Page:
The position of actuarial assistant probably attracts more of our graduates than any other single job. Employers usually require entry-level actuarial assistants to have passed at least the first actuarial exam. The financial sciences industry, banks, brokerages, and insurance companies, hire math majors. Any business with problems of resource management, inventory control, or scheduling of operations can use mathematically trained people. The health care industry, including drug manufacturers, needs statisticians. There is mathematical work in companies, organizations, and government agencies concerned with environmental issues, from water resource management to wildlife protection. Mathematics teachers are also needed in secondary schools.
Some jobs will require advanced education -- possibly a master's degree, in mathematics, statistics, operations research, or computer science, or in other fields, such as business management, economics, or some aspect of the biological sciences. Some employers will support employees who pursue advanced education on a part-time basis.
Think ahead. Get advice and information from the faculty. Get to know the Career Development Center and what it has to offer; its resources and services are invaluable.
At Castleton, many students have taken double majors in mathematics and either physics or economics, but these are not the only possibilities. For example, biomathematics and biostatistics are fields which apply mathematical techniques to the study of biological systems. Good undergraduate preparation for work in such areas would naturally include study in both biology and mathematics. Rigorous mathematical techniques have only recently begun to be employed in some of the social sciences, so such a double major might be very attractive to a prospective employer or graduate school. Many other combinations are possible.
The mathematics major at Castleton gives you the opportunity to design a strong and personal program of study. To take full advantage of this opportunity, you should start planning your own program early in your college career.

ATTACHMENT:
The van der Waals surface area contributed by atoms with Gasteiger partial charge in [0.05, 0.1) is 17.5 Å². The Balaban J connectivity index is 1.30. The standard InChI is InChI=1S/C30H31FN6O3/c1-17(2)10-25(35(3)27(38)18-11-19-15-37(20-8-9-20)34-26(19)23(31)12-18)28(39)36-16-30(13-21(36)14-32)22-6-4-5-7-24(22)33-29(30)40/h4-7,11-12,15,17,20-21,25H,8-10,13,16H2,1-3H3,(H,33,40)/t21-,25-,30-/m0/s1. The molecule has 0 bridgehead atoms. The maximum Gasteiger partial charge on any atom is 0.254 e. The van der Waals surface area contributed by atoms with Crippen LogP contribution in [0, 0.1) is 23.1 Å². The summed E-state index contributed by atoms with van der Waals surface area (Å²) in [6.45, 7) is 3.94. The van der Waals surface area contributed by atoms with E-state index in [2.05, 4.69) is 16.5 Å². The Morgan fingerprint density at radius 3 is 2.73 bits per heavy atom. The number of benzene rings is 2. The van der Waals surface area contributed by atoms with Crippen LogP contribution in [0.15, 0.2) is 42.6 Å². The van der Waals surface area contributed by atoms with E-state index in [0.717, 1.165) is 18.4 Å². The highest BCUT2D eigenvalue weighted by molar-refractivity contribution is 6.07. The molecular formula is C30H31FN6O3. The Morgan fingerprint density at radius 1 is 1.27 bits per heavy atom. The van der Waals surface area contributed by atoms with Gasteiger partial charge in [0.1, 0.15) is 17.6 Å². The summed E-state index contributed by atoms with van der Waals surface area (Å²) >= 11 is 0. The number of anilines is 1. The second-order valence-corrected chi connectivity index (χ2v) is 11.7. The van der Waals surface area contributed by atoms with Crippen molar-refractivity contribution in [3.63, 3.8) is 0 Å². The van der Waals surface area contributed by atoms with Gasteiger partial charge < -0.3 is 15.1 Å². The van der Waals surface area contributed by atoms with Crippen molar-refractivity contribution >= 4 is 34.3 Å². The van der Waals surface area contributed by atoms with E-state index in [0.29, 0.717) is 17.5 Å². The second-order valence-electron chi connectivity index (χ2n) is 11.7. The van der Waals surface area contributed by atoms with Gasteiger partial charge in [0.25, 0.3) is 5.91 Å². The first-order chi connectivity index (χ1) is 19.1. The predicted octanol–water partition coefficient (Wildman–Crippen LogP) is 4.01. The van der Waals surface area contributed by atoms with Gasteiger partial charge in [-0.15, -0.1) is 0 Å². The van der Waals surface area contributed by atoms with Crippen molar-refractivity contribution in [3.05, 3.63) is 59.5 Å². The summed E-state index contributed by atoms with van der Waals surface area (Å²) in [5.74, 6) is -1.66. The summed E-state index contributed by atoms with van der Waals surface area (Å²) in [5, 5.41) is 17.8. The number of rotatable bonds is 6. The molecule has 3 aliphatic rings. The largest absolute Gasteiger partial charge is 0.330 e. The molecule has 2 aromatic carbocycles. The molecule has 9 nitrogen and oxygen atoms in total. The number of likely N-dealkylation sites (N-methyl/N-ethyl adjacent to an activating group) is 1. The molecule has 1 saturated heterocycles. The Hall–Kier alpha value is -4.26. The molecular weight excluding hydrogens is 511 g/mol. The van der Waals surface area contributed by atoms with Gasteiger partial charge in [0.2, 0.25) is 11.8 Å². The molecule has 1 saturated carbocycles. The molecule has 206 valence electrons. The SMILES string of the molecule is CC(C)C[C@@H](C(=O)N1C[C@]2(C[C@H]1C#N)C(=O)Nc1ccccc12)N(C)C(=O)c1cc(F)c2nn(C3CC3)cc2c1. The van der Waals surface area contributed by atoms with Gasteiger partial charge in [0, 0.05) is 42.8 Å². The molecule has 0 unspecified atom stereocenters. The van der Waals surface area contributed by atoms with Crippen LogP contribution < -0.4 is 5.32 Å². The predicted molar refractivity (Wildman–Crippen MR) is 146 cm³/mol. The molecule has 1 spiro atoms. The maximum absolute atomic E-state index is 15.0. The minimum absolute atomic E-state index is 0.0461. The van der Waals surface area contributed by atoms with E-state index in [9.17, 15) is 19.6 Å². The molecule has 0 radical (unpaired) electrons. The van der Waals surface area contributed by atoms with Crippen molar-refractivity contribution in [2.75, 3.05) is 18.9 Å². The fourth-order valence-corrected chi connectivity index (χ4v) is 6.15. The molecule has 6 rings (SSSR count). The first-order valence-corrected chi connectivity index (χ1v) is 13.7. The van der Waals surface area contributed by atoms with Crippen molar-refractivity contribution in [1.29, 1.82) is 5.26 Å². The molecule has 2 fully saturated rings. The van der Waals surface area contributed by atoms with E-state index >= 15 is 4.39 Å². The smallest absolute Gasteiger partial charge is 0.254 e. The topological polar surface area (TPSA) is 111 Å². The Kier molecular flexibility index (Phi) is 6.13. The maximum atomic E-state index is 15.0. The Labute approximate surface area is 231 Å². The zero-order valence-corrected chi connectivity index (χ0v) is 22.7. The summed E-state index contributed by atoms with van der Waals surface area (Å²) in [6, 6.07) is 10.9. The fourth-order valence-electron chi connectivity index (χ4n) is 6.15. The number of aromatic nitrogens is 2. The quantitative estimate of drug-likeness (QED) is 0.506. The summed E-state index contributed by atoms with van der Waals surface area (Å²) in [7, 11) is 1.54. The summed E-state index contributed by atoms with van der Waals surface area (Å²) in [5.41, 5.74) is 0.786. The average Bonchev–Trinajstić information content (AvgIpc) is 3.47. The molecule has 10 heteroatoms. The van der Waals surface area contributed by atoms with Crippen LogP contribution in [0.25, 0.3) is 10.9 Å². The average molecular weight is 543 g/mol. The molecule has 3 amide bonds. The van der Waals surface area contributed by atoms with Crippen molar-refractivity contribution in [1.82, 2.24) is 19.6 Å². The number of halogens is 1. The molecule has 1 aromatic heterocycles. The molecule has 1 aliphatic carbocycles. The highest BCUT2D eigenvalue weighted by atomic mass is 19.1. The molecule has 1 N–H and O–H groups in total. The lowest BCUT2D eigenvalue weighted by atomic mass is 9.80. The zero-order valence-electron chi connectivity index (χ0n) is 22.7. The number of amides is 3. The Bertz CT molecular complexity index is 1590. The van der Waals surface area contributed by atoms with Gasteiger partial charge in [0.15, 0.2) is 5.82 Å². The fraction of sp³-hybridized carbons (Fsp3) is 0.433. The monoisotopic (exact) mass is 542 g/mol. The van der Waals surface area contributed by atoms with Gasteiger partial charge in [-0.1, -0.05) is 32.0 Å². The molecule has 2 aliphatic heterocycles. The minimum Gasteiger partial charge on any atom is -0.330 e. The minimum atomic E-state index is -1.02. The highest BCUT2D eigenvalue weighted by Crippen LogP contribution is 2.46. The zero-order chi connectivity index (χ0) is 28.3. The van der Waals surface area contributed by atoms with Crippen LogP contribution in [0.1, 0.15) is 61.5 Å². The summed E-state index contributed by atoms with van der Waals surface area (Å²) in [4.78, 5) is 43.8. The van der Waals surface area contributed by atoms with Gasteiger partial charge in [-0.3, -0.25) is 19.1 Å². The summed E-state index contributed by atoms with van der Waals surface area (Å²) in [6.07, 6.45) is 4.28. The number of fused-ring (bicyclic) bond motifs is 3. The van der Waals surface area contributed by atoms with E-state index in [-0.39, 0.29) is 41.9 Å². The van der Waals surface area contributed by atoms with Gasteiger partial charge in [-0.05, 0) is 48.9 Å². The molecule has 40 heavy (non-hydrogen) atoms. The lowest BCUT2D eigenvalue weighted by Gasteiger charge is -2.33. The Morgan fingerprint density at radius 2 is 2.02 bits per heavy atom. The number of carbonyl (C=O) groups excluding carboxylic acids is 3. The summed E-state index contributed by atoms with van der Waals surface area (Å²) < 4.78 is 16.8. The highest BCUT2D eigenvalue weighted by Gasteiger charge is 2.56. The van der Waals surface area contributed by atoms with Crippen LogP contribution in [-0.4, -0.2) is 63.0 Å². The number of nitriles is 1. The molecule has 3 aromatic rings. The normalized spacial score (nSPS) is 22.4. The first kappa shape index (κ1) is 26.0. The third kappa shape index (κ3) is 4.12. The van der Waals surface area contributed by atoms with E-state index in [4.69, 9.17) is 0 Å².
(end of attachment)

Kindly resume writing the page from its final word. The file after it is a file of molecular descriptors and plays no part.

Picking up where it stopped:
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Phone: (802) 468-1431
We are a 69 year-old, family-owned business looking for exceptional students to complement their education with hands-on experience to a broad range of occupations. The Vermont Country Store’s 10-week internship program is designed for interns to learn on the job and take those meaningful skills to future employment. On-the-job training is coupled with learning how we service and take part in our community, an extraordinary quality that many companies value. Internships available in creative services, finance, marketing and E commerce, community and philanthropy, human resources, product development and supply and operations and retail.To Apply
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All interns will have opportunity to participate in and/or lead in organizational apparatus development and voter/candidate pledge garnering. Internships will be tailored, however, to the interests, skills, and career plans of the accepted intern.
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37 Maryland Avenue, Unit 445
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Contact Name: Chrispin White